I am by no means an expert on Islam, let me say from the outset. I did read the Quran many years ago, but it was very apparent to me that, at least in the version I read, there's something lost in translation. Should I ever conquer my problems with learning a language, I'd like to learn Arabic.

But, as I understand it, from a course I completed recently on American religious history, Islam has not had the equivalent of Christianity's Reformation. (Please, if I understand this incorrectly, correct me.)

This morning I was reading stories connected with Eid and the current Hajj, including a sad story about hundreds of people killed in a stampede during the ritual of stoning the devil.

It was the first story that caught my attention. The story ends with the account of an Iraqi anthropologist living in France and studying the Hajj. To quote from the article:

Daoud says the challenge facing many Muslim leaders now is how far they can go in modernising Islam and adapting it to the times in the face of resistance by religious establishments and whether they are truly prepared to introduce democratic practices into their societies.

"The mufti wants to take us back to the paradise we were expelled from, while many of us want to live the here and now," he says.

Whether intended or not, the Western world, while combatting terrorism (an admirable goal), is also laying siege to Islam and its followers, a very counterproductive move. Yes, President Bush and Prime Minister Blair have said the words about the greatness and tolerance of mainstream Islam, while at the same time denying visas to Muslim peace activists and blocking charitable contributions to Islamic organizations (such contributions are part of Muslim practice).

There is ample evidence that some Muslim charitable organizations channel some funds to terrorists. Even terrorist organizations such as Hamas have activities for helping and educating the poor, apart from their terrorist activities. But Muslims in America have been asking for a list of approved organizations that provide assistance to Muslim countries; to the best of my knowledge, that has not happened, though my info on this issue is from last year and the problem may have been solved. In any event, American Muslims have adapted their charitable work to Western-based organizations.

I say all this not to cast blame on Bush and Blair (I could go on for a long time doing that). The point I am making is that Islam is facing pressure, not to mention open hostility, from the US due to the actions of a small minority of Muslims who carry their fundamentalism to the extremes of terrorism.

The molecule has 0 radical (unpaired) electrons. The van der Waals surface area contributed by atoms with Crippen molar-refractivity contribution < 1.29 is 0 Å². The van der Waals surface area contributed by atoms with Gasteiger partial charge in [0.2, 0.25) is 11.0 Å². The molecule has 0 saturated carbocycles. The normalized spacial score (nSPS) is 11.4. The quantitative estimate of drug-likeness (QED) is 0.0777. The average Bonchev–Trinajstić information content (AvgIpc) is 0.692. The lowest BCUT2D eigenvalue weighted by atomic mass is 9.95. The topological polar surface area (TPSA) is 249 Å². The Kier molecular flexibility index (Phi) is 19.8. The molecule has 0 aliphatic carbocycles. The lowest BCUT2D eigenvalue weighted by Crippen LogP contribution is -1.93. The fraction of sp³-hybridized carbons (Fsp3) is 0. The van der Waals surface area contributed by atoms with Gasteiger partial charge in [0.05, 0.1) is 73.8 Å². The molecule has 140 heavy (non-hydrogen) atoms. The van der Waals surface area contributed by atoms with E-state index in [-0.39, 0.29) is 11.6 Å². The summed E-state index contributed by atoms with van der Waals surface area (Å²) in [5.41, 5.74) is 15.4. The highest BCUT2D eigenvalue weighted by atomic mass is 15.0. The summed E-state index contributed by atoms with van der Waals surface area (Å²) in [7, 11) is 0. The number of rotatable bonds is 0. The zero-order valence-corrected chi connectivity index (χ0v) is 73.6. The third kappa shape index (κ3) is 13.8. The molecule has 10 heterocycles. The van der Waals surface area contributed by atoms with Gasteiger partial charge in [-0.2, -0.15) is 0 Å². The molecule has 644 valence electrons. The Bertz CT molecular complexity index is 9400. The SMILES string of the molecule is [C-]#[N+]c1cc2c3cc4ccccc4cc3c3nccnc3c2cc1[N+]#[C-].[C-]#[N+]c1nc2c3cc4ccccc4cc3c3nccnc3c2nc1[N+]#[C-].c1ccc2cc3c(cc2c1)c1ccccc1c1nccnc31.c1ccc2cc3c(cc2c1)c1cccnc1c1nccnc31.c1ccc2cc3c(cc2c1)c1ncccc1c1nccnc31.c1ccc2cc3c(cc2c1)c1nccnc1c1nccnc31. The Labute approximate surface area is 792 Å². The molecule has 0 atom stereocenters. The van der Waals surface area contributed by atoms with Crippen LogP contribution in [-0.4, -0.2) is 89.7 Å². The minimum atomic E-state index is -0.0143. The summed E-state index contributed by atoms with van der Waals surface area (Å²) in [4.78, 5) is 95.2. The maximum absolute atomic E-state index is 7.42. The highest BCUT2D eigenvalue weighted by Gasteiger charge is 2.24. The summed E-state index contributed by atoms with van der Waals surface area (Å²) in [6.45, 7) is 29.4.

In addition, with the ubiquitous access to global information from radio, television, and the Internet, governments such as in Saudi Arabia are finding more of their citizens rethinking the treatment of women and non-Muslim people. There's a growing movement towards the secularization of government, even in such countries as Iran. Couple that with the militarily enforced conversion to democracy, and it appears that Islam is approaching a crossroad.

Perhaps an Islamic Reformation is on the horizon. I doubt it will take the form of a paper being nailed to the door of a mosque, but I believe it will take some sort of charismatic individual to lead the way. Right now we have leaders such as Osama bin Laden (a man of whom it can be said has Muslim faith, but not a Muslim practice) preying on the poor and oppressed. Islam needs a mainstream individual to counter men like bin Laden.

I have read that Islam is the fastest growing religion in the world. If so, then it must provide something of value to many people. While I'm not sure a splintering of Islam would be a good thing (as has happened with Christianity after the Reformation), Daoud has stated the matter well. Islam is facing an adaptation to "the times."

Wednesday, January 11, 2006

The Wheels Come Off

I'm sure the expression is used elsewhere, but I first heard it playing golf, during a particularly bad day on the links, before I learned to lighten up and enjoy the bad shots as well as the good: "The wheels have come off."

Yesterday the wheels came off. It started off with plenty of warning; I awoke in the middle of the night with a searing, stabbing headache. By 5 AM I couldn't stand it any more and took meds for it. It took more than the usual dose to get it down to a dull ache.

After breakfast I decided to put out a suet block for the woodpeckers, who have a tendency to scatter seeds from the feeders, looking for bugs or shelled seed meat, I don't know which. Last year I bought new pacs (heaving snow boots); they wouldn't fit. I had to take off my socks to get my feet into them. Further warning.

When I went outside, I took Kane with me, who gets cabin fever. He ran around the yard joyously, while I put the block in the suet feeder, getting congealed fat all over my hands. Once done, I went inside with Kane, to discover that, somewhere in the snow, Kane had torn off a claw, and he was bleeding all over the kitchen floor.

That's when the wheels came off.

I rushed to get a bottle of peroxide and the first aid kit. I washed his foot over a small plastic tub, and commenced to wrap the foot. Karen had her hands full trying to hold Kane still. In the middle of the wrapping, he jerked his foot back and gauze, tape, and blood went everywhere. I lost my temper, said some dirty words, and started again.

A call to the vet, they were able to see him immediately, which was a relief. The second attempt at wrapping worked, and I taped a plastic bag over his foot, as he was bleeding through the wrap. Kane had trouble walking, so I had to carry him to the car. He weighs close to 100 pounds.